Merck has unveiled positive results from the Phase 3 KEYNOTE-355 trial, which evaluated KEYTRUDA in combination with chemotherapy as a treatment for metastatic triple-negative breast cancer (mTNBC).

KEYTRUDA is a humanised monoclonal antibody designed to block the interaction between PD-1 and its ligands, PD-L1 and PD-L2, to activate the T lymphocytes which may affect both tumour cells and healthy cells. The drug will improve the body’s immune system to detect and fight the tumour cells.

Merck Research Laboratories senior vice president and global clinical development head Roy Baynes said: “The progression-free survival results observed in KEYNOTE-355 have the potential to impart real change for certain patients with metastatic triple-negative breast cancer in the first-line setting.

“Merck is committed to evaluating innovative treatment approaches, anchored by KEYTRUDA, across multiple settings and stages of breast cancer.

“We are encouraged by the positive results from the Phase 3 KEYNOTE-355 and neoadjuvant/adjuvant KEYNOTE-522 studies, which demonstrate the potential of KEYTRUDA in combination with chemotherapy for the treatment of triple-negative breast cancer.”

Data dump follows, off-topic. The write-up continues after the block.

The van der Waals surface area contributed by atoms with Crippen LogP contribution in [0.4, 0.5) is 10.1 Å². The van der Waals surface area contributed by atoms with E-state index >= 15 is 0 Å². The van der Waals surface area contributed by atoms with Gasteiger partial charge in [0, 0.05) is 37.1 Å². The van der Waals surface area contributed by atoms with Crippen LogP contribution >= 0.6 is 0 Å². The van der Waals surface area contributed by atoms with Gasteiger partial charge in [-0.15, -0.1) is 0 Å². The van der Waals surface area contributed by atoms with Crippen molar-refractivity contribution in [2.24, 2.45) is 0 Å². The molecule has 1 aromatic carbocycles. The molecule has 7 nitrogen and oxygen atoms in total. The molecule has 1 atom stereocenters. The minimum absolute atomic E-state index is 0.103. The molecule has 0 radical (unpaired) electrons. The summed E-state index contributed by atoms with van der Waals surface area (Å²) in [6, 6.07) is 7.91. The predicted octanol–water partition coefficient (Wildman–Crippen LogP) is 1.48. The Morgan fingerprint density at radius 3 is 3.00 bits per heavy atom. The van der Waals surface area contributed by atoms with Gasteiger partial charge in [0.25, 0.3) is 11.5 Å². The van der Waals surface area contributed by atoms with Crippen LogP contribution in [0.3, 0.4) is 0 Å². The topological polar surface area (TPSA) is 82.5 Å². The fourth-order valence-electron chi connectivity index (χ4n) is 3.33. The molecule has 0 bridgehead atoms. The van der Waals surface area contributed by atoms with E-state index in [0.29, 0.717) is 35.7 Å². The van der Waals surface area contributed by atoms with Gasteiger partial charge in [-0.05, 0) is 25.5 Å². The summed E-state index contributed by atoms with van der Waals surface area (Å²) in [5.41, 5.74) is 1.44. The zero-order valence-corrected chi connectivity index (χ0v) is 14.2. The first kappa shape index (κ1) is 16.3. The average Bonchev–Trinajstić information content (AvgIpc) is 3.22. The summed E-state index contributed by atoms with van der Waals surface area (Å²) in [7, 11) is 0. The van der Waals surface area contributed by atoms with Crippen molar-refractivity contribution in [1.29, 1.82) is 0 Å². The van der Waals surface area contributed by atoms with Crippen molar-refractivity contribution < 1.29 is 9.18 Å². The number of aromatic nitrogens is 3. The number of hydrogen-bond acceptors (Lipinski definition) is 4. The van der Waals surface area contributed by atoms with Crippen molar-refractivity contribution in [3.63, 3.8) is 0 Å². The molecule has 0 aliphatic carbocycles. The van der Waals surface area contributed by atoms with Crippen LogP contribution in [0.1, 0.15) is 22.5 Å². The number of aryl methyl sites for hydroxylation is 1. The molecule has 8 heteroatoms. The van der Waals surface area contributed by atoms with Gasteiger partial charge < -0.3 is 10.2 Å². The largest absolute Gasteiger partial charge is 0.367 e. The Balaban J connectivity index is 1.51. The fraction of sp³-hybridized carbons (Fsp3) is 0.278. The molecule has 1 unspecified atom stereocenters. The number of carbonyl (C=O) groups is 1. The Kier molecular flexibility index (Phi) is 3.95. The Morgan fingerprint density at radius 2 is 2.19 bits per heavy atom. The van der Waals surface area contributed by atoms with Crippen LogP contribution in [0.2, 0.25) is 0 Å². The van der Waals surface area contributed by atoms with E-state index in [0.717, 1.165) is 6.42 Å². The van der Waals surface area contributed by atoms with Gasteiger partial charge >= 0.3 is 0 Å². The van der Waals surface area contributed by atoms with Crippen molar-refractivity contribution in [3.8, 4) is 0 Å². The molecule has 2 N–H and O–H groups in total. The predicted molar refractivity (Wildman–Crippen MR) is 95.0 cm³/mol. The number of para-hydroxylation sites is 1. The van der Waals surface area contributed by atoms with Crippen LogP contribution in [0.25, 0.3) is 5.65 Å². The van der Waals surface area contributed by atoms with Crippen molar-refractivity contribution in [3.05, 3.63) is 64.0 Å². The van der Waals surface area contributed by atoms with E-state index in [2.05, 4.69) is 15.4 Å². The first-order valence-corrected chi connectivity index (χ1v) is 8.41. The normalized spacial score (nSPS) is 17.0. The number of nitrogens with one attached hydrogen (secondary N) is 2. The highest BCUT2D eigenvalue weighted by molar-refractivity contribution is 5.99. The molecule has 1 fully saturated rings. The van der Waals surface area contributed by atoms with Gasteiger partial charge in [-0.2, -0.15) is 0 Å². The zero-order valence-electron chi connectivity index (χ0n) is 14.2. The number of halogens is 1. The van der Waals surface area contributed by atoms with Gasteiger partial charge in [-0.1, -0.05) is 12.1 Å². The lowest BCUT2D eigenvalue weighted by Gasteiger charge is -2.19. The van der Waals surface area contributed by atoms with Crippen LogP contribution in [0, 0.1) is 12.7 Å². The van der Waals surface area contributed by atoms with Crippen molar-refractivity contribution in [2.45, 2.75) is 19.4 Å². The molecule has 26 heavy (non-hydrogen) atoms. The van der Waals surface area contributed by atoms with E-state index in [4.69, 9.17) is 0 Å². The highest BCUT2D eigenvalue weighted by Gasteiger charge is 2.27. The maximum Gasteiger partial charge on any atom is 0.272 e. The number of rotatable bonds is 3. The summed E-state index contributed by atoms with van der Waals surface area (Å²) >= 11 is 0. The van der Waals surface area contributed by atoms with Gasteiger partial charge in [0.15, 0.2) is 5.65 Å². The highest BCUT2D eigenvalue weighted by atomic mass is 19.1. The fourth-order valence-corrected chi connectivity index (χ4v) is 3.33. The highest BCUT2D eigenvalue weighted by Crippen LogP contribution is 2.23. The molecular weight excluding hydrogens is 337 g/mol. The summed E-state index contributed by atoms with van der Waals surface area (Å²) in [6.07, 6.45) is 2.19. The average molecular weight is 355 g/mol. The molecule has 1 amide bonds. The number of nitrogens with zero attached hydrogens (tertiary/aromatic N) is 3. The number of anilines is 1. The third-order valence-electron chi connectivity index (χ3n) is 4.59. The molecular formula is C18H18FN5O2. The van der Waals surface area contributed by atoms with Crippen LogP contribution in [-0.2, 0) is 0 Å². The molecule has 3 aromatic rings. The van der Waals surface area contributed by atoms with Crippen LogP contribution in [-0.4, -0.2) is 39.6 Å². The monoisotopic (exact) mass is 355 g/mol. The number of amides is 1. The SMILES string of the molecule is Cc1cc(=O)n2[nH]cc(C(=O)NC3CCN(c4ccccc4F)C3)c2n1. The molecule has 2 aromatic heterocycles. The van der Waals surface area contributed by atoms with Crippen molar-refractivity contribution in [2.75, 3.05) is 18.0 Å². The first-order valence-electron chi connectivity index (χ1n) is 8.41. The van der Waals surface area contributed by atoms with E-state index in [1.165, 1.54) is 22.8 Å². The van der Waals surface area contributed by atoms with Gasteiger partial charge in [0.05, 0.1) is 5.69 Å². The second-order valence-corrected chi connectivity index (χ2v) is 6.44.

KEYNOTE-355 is a Phase 3 clinical trial evaluating KEYTRUDA plus chemotherapy

Merck has been carrying out an immuno-oncology clinical research programme, under which more than 1,200 trials are studying KEYTRUDA across a broad range of cancers and treatment settings.

KEYNOTE-355 is a randomised, double-blinded, Phase 3 clinical trial evaluating KEYTRUDA in combination with chemotherapy compared with placebo plus chemotherapy to treat locally recurrent inoperable or mTNBC that has not been previously treated with chemotherapy.

Progression-free survival (PFS) and overall survival (OS) include the dual primary endpoints of the study and the secondary endpoints include objective response rate (ORR), duration of response (DOR), disease control rate (DCR) and safety.

In the clinical trial, KEYTRUDA plus chemotherapy has demonstrated a statistically significant and clinically meaningful improvement in PFS, reducing the risk of disease progression or death compared to those received chemotherapy alone.

IOB Institute of Oncology breast cancer program head Javier Cortes said: “There is a significant need for treatment regimens that can help women with metastatic triple-negative breast cancer, an aggressive disease.

“The results of this study, demonstrate that if approved, KEYTRUDA in combination with chemotherapy may offer certain women a new option for first-line treatment.”